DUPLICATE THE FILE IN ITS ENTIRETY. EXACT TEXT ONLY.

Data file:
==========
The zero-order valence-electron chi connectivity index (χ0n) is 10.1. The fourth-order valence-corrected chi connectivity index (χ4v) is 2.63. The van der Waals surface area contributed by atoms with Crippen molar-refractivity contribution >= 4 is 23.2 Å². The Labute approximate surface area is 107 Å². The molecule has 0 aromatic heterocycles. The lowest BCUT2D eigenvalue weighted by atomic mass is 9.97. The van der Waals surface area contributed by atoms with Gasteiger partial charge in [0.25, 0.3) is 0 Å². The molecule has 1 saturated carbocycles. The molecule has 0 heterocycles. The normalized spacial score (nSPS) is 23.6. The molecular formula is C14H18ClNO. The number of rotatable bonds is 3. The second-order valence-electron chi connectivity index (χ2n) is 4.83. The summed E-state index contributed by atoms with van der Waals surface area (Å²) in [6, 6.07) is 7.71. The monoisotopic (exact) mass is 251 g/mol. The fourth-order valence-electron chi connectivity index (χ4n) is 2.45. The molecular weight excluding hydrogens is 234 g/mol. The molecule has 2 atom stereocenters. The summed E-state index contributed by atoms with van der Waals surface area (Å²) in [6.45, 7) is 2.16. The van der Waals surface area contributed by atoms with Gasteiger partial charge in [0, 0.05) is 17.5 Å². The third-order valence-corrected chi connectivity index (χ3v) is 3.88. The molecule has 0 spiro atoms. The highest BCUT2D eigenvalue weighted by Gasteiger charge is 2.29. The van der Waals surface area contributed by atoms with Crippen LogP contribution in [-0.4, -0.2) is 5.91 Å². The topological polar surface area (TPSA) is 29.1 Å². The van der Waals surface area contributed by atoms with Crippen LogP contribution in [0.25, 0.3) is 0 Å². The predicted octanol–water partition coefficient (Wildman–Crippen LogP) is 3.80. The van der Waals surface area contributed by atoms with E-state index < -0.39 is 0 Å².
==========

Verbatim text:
The zero-order valence-electron chi connectivity index (χ0n) is 10.1. The fourth-order valence-corrected chi connectivity index (χ4v) is 2.63. The van der Waals surface area contributed by atoms with Crippen molar-refractivity contribution >= 4 is 23.2 Å². The Labute approximate surface area is 107 Å². The molecule has 0 aromatic heterocycles. The lowest BCUT2D eigenvalue weighted by atomic mass is 9.97. The van der Waals surface area contributed by atoms with Gasteiger partial charge in [0.25, 0.3) is 0 Å². The molecule has 1 saturated carbocycles. The molecule has 0 heterocycles. The normalized spacial score (nSPS) is 23.6. The molecular formula is C14H18ClNO. The number of rotatable bonds is 3. The second-order valence-electron chi connectivity index (χ2n) is 4.83. The summed E-state index contributed by atoms with van der Waals surface area (Å²) in [6, 6.07) is 7.71. The monoisotopic (exact) mass is 251 g/mol. The fourth-order valence-electron chi connectivity index (χ4n) is 2.45. The molecular weight excluding hydrogens is 234 g/mol. The molecule has 2 atom stereocenters. The summed E-state index contributed by atoms with van der Waals surface area (Å²) in [6.45, 7) is 2.16. The van der Waals surface area contributed by atoms with Gasteiger partial charge in [0, 0.05) is 17.5 Å². The third-order valence-corrected chi connectivity index (χ3v) is 3.88. The molecule has 0 spiro atoms. The highest BCUT2D eigenvalue weighted by Gasteiger charge is 2.29. The van der Waals surface area contributed by atoms with Crippen LogP contribution in [-0.4, -0.2) is 5.91 Å². The topological polar surface area (TPSA) is 29.1 Å². The van der Waals surface area contributed by atoms with Crippen LogP contribution in [0.25, 0.3) is 0 Å². The predicted octanol–water partition coefficient (Wildman–Crippen LogP) is 3.80. The van der Waals surface area contributed by atoms with E-state index < -0.39 is 0 Å².